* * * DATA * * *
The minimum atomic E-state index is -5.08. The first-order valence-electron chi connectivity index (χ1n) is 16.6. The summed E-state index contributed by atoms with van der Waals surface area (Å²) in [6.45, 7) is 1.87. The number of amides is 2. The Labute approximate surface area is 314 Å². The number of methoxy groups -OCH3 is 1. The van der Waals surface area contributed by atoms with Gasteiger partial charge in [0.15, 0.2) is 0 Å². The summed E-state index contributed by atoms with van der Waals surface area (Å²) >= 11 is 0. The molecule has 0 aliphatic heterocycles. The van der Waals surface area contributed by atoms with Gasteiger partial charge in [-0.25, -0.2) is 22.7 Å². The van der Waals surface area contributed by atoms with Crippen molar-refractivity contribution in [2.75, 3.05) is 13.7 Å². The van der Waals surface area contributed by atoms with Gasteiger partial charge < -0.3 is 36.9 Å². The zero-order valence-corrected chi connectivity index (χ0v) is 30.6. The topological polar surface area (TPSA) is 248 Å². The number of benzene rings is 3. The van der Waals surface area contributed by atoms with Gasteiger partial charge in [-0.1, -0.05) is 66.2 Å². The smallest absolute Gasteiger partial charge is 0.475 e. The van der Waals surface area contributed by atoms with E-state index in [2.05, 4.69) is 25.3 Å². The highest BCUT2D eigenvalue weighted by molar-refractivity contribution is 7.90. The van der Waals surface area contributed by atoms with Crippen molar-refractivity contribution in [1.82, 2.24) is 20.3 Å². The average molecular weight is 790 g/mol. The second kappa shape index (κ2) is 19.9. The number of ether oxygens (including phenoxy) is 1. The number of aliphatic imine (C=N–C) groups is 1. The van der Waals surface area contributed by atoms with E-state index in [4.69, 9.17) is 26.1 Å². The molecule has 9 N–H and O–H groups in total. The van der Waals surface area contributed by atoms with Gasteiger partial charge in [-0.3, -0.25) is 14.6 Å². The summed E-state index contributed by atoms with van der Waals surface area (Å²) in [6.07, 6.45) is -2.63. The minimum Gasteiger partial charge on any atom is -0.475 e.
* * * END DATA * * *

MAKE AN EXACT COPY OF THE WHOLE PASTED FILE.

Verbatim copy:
The minimum atomic E-state index is -5.08. The first-order valence-electron chi connectivity index (χ1n) is 16.6. The summed E-state index contributed by atoms with van der Waals surface area (Å²) in [6.45, 7) is 1.87. The number of amides is 2. The Labute approximate surface area is 314 Å². The number of methoxy groups -OCH3 is 1. The van der Waals surface area contributed by atoms with Gasteiger partial charge in [0.15, 0.2) is 0 Å². The summed E-state index contributed by atoms with van der Waals surface area (Å²) >= 11 is 0. The molecule has 0 aliphatic heterocycles. The van der Waals surface area contributed by atoms with Gasteiger partial charge in [-0.25, -0.2) is 22.7 Å². The van der Waals surface area contributed by atoms with Crippen molar-refractivity contribution in [2.75, 3.05) is 13.7 Å². The van der Waals surface area contributed by atoms with Gasteiger partial charge < -0.3 is 36.9 Å². The zero-order valence-corrected chi connectivity index (χ0v) is 30.6. The topological polar surface area (TPSA) is 248 Å². The number of benzene rings is 3. The van der Waals surface area contributed by atoms with Gasteiger partial charge in [-0.1, -0.05) is 66.2 Å². The smallest absolute Gasteiger partial charge is 0.475 e. The van der Waals surface area contributed by atoms with E-state index in [2.05, 4.69) is 25.3 Å². The highest BCUT2D eigenvalue weighted by molar-refractivity contribution is 7.90. The van der Waals surface area contributed by atoms with Crippen molar-refractivity contribution in [1.82, 2.24) is 20.3 Å². The average molecular weight is 790 g/mol. The second kappa shape index (κ2) is 19.9. The number of ether oxygens (including phenoxy) is 1. The number of aliphatic imine (C=N–C) groups is 1. The van der Waals surface area contributed by atoms with E-state index in [4.69, 9.17) is 26.1 Å². The molecule has 9 N–H and O–H groups in total. The van der Waals surface area contributed by atoms with Gasteiger partial charge in [-0.3, -0.25) is 14.6 Å². The summed E-state index contributed by atoms with van der Waals surface area (Å²) in [6.07, 6.45) is -2.63. The minimum Gasteiger partial charge on any atom is -0.475 e.